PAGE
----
In Chapter 15, we consider additional outcomes that have attracted scholarly attention and have immense practical importance. We sequentially consider the effects of scale on regimes, social inequality, economic development, and public services, and we find that the causal relationship of scale to these outcomes is unclear. To test these relationships, we conduct original analyses while relying heavily on extant work. This investigation reveals that there is no aggregate relationship between scale and regime type once geographic factors (or more specifically, island status) are accounted for. Our own analysis of the association between scale and social inequality shows no relationship. In similar fashion, there is no cause to believe that size affects economic growth over the long term. When it comes to the provision of public services, the studies that have undertaken to look at this macro-level relationship report inconsistent findings. While we therefore do not find any evidence of a relationship between scale and the outcomes considered in this chapter, this conclusion must be tempered with the caveat that further research on this subject may unearth important patterns.
In Chapter 12, we explain the course of public policy – specifically, the degree to which governments intervene in citizens’ social and economic affairs. We argue that scale is negatively related to the level of government intervention through decreased social cohesion, representativeness and trust, particularism, and concentration, and through increased economies of scale. We also discuss the role of trade dependence, which we argue likely has ambivalent (countervailing) effects on intervention. In the empirical section, we turn to a variety of empirical terrains including the growth of the American state, the experience of small states (everywhere), and four policy realms – moral, fiscal, personnel, and social. Our results point to a stark contrast between subnational and national-level analyses. While subnational analyses show either a negative relationship between scale and intervention, or no relationship at all, national-level analyses show a strong (negative) relationship between the size of communities and the size of government. This apparent paradox has many possible answers, and so we leave it for future research to tease apart which factor(s) might be responsible.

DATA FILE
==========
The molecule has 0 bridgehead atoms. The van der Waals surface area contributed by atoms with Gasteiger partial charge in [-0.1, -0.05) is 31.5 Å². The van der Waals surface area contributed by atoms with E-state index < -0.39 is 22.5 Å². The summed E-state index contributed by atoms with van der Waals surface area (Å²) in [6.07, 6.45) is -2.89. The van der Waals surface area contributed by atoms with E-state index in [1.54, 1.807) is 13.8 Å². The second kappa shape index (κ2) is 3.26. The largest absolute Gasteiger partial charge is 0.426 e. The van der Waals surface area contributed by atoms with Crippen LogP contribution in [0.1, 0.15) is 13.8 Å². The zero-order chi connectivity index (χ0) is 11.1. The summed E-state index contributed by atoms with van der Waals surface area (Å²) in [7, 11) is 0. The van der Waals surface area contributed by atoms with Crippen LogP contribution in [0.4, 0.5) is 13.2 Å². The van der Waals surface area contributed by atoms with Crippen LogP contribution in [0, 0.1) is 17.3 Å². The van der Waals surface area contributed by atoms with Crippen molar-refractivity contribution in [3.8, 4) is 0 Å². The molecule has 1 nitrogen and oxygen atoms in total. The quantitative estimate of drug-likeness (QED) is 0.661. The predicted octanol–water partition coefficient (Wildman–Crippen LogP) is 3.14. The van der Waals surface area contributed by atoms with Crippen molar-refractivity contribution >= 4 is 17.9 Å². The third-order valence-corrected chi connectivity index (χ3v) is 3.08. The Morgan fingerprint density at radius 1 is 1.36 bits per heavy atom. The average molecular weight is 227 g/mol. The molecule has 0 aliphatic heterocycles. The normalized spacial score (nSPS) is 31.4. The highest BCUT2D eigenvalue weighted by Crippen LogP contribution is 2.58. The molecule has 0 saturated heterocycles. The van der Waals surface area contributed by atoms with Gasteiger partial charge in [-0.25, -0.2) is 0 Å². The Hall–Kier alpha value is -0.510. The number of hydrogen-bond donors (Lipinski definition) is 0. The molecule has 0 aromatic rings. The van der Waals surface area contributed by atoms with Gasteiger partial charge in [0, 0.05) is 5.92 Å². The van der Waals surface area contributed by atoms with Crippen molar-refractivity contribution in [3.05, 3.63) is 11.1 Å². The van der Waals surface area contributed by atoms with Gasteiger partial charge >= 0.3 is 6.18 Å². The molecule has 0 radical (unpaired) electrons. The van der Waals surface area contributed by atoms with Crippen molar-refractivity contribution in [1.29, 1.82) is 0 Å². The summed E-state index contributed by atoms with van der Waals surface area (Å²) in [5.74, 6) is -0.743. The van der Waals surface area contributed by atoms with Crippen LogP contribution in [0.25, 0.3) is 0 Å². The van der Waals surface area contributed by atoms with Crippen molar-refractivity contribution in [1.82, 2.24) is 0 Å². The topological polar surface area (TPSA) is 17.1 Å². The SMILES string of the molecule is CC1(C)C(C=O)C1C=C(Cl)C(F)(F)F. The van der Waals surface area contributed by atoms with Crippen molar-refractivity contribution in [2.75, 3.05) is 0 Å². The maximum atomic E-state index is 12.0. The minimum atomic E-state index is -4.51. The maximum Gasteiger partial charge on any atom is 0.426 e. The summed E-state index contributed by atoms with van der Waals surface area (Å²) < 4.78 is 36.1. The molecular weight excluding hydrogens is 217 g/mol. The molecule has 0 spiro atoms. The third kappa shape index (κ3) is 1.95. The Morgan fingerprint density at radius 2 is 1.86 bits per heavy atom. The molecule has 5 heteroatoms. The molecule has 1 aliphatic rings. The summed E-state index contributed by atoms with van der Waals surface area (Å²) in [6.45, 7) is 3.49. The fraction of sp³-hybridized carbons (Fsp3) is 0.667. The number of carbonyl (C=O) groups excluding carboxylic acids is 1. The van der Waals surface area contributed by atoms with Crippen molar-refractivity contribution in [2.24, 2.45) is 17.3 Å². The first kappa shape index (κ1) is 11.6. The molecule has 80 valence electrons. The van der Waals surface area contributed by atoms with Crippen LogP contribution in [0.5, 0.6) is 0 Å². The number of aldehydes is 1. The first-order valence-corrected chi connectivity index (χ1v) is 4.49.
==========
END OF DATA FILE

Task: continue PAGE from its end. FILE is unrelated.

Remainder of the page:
In Chapter 8, we examine how scale affects contestation, defined as the degree of electoral competition in a political community. We begin by offering a theoretical account of the impact of scale on contestation. This account operates differently at polity and district levels, prompting us to construct separate theoretical accounts. For polities, we surmise that size alters incentives for leaders and masses, both of whom have greater need for an institutionalized mechanism of resolving conflict. In districts, we argue that scale influences contestation through mechanical effects, the supply of challengers, and the degree of social diversity. Next, we introduce our data and a variety of empirical tests, including cross-national and cross-district analyses based on the largest-party index. In addition, we provide an analysis of suffrage reforms and turnover, understood as a change in party control for a particular office. Although the topic has not been extensively researched, most studies that examine the relation – including our own results presented in this chapter – find a positive association between community size and contestation. A short conclusion summarizes the results.